First Advisor

Kimberley Brown

Date of Publication


Document Type


Degree Name

Master of Arts (M.A.) in Teaching English to Speakers of Other Languages


Teaching English as a Second Language


Students -- Pacific Northwest -- Attitudes, Teachers -- Pacific Northwest -- Attitudes, Japanese language -- Study and teaching (Higher) -- Pacific Northwest -- English speakers, Language and culture -- Study and teaching (Higher) -- Pacific Northwest



Physical Description

1 online resource (2, ii, 106 p.)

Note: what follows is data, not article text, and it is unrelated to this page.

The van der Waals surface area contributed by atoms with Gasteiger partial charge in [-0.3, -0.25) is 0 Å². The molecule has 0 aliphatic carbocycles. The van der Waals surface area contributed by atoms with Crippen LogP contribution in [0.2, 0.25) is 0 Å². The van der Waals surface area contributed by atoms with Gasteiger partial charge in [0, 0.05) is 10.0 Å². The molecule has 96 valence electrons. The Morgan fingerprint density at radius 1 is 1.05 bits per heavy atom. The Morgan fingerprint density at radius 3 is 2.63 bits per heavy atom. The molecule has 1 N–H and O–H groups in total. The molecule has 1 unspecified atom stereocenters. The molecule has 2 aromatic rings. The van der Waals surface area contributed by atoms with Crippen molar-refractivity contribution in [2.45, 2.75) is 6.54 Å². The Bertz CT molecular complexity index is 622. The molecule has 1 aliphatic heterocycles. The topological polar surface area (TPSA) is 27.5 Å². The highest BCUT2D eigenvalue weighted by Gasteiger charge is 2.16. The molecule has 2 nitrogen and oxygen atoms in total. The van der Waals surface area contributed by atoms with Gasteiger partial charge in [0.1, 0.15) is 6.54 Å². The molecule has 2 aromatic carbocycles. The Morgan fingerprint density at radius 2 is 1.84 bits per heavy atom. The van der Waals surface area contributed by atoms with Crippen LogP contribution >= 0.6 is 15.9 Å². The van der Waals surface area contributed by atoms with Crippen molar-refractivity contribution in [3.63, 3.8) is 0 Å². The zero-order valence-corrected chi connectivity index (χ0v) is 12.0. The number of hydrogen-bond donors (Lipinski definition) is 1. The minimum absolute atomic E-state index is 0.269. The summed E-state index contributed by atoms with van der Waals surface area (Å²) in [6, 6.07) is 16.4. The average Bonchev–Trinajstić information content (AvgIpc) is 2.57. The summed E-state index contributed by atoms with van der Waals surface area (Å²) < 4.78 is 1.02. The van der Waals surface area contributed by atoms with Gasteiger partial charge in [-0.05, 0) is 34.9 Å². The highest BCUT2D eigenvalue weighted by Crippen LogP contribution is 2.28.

The Japanese as a foreign language classroom in the United States is full of information about the target culture and cross-cultural interaction between American students and Japanese instructors. This cross-cultural interaction promotes culture learning but sometimes produces potential conflicts due to American students and Japanese instructors having different expectations of each other. The purpose of this study was to investigate student expectations of their Japanese teachers and to explore similarities and differences among Japanese and American expectations. The research questions addressed were 1) What do American students expect of their Japanese teachers in the Japanese language classroom? Do their expectations have any distinctive features?, and 2) What do Japanese teachers expect of themselves in the Japanese language classroom? Do their expectations have any distinctive features? The data was gathered in the two Japanese programs at universities in the Northwest. This exploratory study used both the quantitative and descriptive research methods. There were three primary data analysis procedures: multidimensional scaling analysis, hierarchical cluster analysis, and rank-order analysis. These multidimensional and hierarchical clustering analyses explored the underlying structure of the concept of what makes a good Japanese language teacher. The rank-order analysis revealed which beliefs were most important for different groups' judgments of who is a good teacher. In addition, the results of these analyses were discussed with the subjects through interviews. The results suggested a major similarity and also some culture differences. Both Americans and Japanese seemed to share a very basic framework about what makes a good teacher, which contained three domains: Classroom management, Interaction and Personality. However, some of the results seemed to reflect a difference between the role-specific aspects of Japanese society and the individualistic elements of American society. In addition, the rank-order analysis seemed to reveal a difference between the two schools.


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